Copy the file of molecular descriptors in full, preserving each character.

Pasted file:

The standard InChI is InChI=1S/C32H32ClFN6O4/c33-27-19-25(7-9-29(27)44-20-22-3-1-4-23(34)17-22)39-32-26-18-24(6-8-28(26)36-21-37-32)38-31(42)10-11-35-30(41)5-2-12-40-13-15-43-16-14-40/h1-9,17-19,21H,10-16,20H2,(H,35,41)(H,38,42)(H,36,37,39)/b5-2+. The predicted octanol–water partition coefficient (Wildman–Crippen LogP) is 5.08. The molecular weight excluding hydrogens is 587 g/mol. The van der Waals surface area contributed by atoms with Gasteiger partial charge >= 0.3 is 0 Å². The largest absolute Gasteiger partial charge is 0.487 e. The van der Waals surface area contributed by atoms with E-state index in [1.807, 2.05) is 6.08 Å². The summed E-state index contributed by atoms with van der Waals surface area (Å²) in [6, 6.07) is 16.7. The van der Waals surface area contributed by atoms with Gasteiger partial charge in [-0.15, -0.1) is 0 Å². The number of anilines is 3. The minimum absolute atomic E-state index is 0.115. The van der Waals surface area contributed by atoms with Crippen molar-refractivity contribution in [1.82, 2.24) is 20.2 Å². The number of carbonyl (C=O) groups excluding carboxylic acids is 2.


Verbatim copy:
The standard InChI is InChI=1S/C32H32ClFN6O4/c33-27-19-25(7-9-29(27)44-20-22-3-1-4-23(34)17-22)39-32-26-18-24(6-8-28(26)36-21-37-32)38-31(42)10-11-35-30(41)5-2-12-40-13-15-43-16-14-40/h1-9,17-19,21H,10-16,20H2,(H,35,41)(H,38,42)(H,36,37,39)/b5-2+. The predicted octanol–water partition coefficient (Wildman–Crippen LogP) is 5.08. The molecular weight excluding hydrogens is 587 g/mol. The van der Waals surface area contributed by atoms with Gasteiger partial charge >= 0.3 is 0 Å². The largest absolute Gasteiger partial charge is 0.487 e. The van der Waals surface area contributed by atoms with E-state index in [1.807, 2.05) is 6.08 Å². The summed E-state index contributed by atoms with van der Waals surface area (Å²) in [6, 6.07) is 16.7. The van der Waals surface area contributed by atoms with Gasteiger partial charge in [-0.15, -0.1) is 0 Å². The number of anilines is 3. The minimum absolute atomic E-state index is 0.115. The van der Waals surface area contributed by atoms with Crippen molar-refractivity contribution in [1.82, 2.24) is 20.2 Å². The number of carbonyl (C=O) groups excluding carboxylic acids is 2.